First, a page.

Perhaps the most basic explanation for sin and suffering – the one that we hear so, so often – is so so flawed. The story goes that suffering came to the world because man sinned. We chose death instead of eternity. We chose destruction instead of life.
We, the people, had control of our own destinies.
Until we let it go.
Until Adam and Eve ate the apple. Until they chose self-awareness, and the knowledge of good and evil. Until, until….
Our lives began to change. And sin and death inflicted the entire planet, such that every animal, every plant, and every person thrown into space and time must suffer.
Suffering is not equal. Some must suffer child-birth, but yet others are put in child labor camps and beaten and starved. Some suffer a broken arm on the school football field, but others are born without any limbs at all.
Some are born within the sound of the church bell and grow up in the arms of their mother and daddy, who treasure them.
Others grow up at the sound of hell, smelling dead bodies in the desert wasteland, and growing up as a child soldier trained to kill.
For some, God seems near, blessing them with 10 or 19 kids over who all have food in their bellies and clothes on their back.
For others, they cry in the snow alone, screaming out to God to rescue, and all they can see is more snow falling down onto their faces.
Animals live with intense suffering, the coyote who runs across the street with the tabby cat in his mouth, the bird who limps day and night, the duck with the broken wing, or the elephant who cries when the humans take away her baby.
The animals in the wild bleed and die constantly, and some have painful defects, with no doctor to visit.
For the creation was subjected to frustration, not by its own choice, but by the will of the one who subjected it, in hope that the creation itself will be liberated from its bondage to decay and brought into the freedom and glory of the children of God - Romans 8
And so man is blamed for the big pit in which he awakens himself in. When a girl starts her period, “it’s because Eve.” When a woman gives birth, “it’s because Eve.” When kids pick weeds in the garden, “it’s because Eve.”
When we bury our loved one, it’s because Adam and Eve.
“These people named Adam and Eve, gosh I hate them,” one kid from Sunday school will say. “Oh we must not hate them,” another will explain back, “wouldn’t you choose knowledge too?”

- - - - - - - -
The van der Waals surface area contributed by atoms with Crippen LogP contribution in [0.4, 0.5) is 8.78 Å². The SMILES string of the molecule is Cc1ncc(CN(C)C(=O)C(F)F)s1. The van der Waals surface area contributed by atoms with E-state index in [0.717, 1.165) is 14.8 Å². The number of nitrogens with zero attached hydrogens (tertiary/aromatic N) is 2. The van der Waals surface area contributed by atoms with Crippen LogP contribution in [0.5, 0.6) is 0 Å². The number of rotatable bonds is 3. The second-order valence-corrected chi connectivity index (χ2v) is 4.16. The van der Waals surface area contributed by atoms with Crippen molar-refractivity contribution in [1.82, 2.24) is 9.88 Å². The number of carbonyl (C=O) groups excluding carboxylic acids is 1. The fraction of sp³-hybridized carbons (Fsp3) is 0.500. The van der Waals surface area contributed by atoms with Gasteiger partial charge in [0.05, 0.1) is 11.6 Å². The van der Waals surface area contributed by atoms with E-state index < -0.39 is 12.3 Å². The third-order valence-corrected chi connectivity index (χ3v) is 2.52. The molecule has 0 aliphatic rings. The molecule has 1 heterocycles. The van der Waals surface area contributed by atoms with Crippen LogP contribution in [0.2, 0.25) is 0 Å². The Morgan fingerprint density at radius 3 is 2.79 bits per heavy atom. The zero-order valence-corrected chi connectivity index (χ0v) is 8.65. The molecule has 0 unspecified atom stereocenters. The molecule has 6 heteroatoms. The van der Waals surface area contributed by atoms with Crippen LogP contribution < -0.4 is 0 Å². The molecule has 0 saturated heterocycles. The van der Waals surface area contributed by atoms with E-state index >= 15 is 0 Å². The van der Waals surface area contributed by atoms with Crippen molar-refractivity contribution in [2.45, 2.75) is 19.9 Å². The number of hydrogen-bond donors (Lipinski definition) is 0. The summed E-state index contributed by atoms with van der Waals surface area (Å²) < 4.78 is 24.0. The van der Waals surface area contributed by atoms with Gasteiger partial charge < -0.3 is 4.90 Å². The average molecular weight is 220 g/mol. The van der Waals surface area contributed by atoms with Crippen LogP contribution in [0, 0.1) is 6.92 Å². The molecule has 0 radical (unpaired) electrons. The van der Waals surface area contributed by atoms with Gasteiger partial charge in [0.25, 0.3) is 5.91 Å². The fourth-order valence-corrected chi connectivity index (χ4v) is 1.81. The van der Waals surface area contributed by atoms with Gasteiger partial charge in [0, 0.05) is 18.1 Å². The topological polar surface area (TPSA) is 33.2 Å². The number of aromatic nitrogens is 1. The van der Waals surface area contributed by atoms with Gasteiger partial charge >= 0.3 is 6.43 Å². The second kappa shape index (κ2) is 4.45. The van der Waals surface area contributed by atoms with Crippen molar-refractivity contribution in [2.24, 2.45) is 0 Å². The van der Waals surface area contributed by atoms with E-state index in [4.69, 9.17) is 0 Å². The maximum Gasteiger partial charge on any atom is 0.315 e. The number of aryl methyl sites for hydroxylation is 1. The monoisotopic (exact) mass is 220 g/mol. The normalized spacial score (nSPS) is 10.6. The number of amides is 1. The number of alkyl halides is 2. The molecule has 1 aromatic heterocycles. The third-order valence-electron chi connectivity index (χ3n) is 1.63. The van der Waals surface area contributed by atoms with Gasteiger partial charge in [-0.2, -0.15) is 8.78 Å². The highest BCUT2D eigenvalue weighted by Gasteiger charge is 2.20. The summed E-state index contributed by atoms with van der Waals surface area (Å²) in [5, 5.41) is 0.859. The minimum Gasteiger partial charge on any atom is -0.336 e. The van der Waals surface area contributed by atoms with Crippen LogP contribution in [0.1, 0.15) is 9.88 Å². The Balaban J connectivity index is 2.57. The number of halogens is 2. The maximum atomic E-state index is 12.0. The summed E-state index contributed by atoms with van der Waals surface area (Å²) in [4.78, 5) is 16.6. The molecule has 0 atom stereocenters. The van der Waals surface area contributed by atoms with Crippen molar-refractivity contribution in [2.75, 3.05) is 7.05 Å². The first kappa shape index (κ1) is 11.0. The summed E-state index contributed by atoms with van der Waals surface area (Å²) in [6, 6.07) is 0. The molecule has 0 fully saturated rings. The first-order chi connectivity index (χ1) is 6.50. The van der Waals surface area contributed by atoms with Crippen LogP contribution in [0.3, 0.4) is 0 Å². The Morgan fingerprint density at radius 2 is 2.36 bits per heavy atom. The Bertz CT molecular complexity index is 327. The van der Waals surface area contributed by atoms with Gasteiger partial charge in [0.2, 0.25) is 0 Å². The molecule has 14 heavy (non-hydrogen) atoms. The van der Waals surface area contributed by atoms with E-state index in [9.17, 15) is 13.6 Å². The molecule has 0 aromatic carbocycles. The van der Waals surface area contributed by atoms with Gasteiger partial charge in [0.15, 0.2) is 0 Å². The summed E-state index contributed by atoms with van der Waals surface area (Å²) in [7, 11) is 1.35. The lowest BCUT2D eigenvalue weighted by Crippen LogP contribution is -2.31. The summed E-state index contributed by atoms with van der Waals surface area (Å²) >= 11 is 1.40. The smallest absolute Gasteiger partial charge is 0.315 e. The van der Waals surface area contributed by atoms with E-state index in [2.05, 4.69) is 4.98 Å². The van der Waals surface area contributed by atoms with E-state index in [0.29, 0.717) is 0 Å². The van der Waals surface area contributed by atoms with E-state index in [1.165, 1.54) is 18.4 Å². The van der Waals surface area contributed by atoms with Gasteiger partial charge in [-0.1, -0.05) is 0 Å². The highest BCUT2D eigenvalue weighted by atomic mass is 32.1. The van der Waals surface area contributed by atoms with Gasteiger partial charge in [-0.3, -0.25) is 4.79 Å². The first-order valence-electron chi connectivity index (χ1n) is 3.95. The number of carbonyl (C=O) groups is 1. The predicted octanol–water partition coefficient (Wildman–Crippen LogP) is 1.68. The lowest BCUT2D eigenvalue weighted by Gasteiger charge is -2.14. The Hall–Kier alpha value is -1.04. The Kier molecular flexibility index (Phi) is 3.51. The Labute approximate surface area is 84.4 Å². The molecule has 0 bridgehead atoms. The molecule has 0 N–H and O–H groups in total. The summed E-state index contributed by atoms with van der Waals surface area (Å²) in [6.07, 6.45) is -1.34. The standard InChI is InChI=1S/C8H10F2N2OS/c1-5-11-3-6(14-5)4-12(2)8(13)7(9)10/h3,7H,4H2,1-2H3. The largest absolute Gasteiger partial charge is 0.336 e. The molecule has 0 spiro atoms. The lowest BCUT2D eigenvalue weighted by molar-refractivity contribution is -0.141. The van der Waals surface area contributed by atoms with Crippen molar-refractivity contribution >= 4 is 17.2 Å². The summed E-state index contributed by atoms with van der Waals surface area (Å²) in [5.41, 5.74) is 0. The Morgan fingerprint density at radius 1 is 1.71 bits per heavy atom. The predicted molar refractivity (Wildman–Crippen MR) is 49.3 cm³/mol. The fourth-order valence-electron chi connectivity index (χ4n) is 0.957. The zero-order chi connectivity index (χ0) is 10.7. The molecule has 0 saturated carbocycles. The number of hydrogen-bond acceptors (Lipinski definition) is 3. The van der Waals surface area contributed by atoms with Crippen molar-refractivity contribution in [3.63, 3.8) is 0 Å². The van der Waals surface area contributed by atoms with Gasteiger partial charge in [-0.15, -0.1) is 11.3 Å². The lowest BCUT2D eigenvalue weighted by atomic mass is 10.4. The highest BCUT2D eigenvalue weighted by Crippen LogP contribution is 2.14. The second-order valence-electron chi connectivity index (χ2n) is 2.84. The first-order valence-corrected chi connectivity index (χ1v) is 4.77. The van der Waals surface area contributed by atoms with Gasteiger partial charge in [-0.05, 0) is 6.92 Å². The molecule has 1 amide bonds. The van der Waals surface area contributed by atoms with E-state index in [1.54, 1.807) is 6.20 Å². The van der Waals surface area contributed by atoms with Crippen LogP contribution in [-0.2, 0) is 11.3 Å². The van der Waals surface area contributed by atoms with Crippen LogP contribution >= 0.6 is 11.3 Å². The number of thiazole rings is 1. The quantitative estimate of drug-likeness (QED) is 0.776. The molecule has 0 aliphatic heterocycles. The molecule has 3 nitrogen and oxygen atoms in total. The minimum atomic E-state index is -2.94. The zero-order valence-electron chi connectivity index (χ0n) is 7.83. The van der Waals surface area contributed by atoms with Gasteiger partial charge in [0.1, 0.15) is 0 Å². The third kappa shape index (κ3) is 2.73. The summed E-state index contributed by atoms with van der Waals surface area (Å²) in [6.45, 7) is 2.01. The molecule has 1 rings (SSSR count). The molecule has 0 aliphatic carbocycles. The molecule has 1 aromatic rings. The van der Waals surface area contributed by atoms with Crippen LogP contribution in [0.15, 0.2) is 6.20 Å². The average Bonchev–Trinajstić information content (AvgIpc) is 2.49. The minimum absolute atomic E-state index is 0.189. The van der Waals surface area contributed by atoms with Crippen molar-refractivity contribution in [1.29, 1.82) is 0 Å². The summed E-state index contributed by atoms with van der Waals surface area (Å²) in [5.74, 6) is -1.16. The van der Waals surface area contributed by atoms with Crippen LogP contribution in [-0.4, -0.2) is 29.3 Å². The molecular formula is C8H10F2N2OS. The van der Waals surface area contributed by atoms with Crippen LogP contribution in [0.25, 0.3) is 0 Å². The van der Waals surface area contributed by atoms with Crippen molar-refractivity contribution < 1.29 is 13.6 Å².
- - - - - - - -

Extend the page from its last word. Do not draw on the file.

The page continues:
The story seems cruel. Once upon a time, the world was perfect. But we set death in motion, and we all must live with it.
“Why? No one asked me if I wanted to be born?” someone will question. But that question never changes the fact that, for good or bad, we are here.
History is a narrative in the Christian worldview. Genesis to Revelation. First there was man (and along came woman), than sin and death, then the cross, and finally a great return where we are crowned, given better bodies, and all our tears are wiped away. First there was innocence, then rationality, and finally enlightenment.
History is narration. Or history is just eternity itself. Just like the gods of the Greeks, our Jesus is unfolded to us in space and time.
Meaning, value, virtues, great desires, all comes by taping into that source.
That is our narrative, and one that has been told for 2,000 years.
But this is narrative is so fundamentally flawed because science has shown us that it’s not true.
It’s not true.
The story does not go man and woman -> then suffering and death -> then restoration and enlightenment.
The story goes – if this is a story at all – once upon of time there was chaos. Then in suffering life developed and life fought and turned against each other. And life died in an ice and fire. Millions and millions of years of suffering continued in various ways.
And then man and woman stepped in the scene. Or we were hurdled into time as Heidegger will say.
And then we came.
Suffering existed on earth long before us.
This is not to excuse man and woman from their evils. We, above all other creatures, have turned against nature and polluted it. We have contributed to animal extinction.
We, who have the highest reasoning of all (or so we believe), have thrown each other into labor camps, starved each other, and then the rest of the world (or much of it) has turned around and watched it all as TV entertainment.
Yes, we people are to blame for so, so much.
But yet, we are not the center of the story or of the universe or any of it. We are just people, who just like all animals, were born into a world of suffering.
Christians must deal with this. For our theodicy to work, we must acknowledge first of all, that evil happens, and it’s not because Genesis 2. And when Jesus died on the cross, suffering did not end, either. Suffering just is. And so are people. We just exist.
The question is what are going to do about suffering. Are we going to watch TV, or are we going to throw ourselves into the struggle? Are we going to sit back and tell stories, or are we going to write a new one?
As Grant observed, time is history, and we, not God, understand this most of all because we are the ones who live in time and space. We are the ones rooted in the spot.
And so, who are you going to love well today? What kind of history will you create today?
I am not sure that we will create a better future or not. I am not sure the gaps will ever be filled, or the earth quakes ever stop roaring. But I do know that I can comfort those around me. I know I have that in me. This was the message of Jesus- to love others despite it all, over and over and over again.
Pure and undefiled religion in the sight of our God and Father is this: to visit orphans and widows in their distress, and to keep oneself unstained by the world. – James 1:27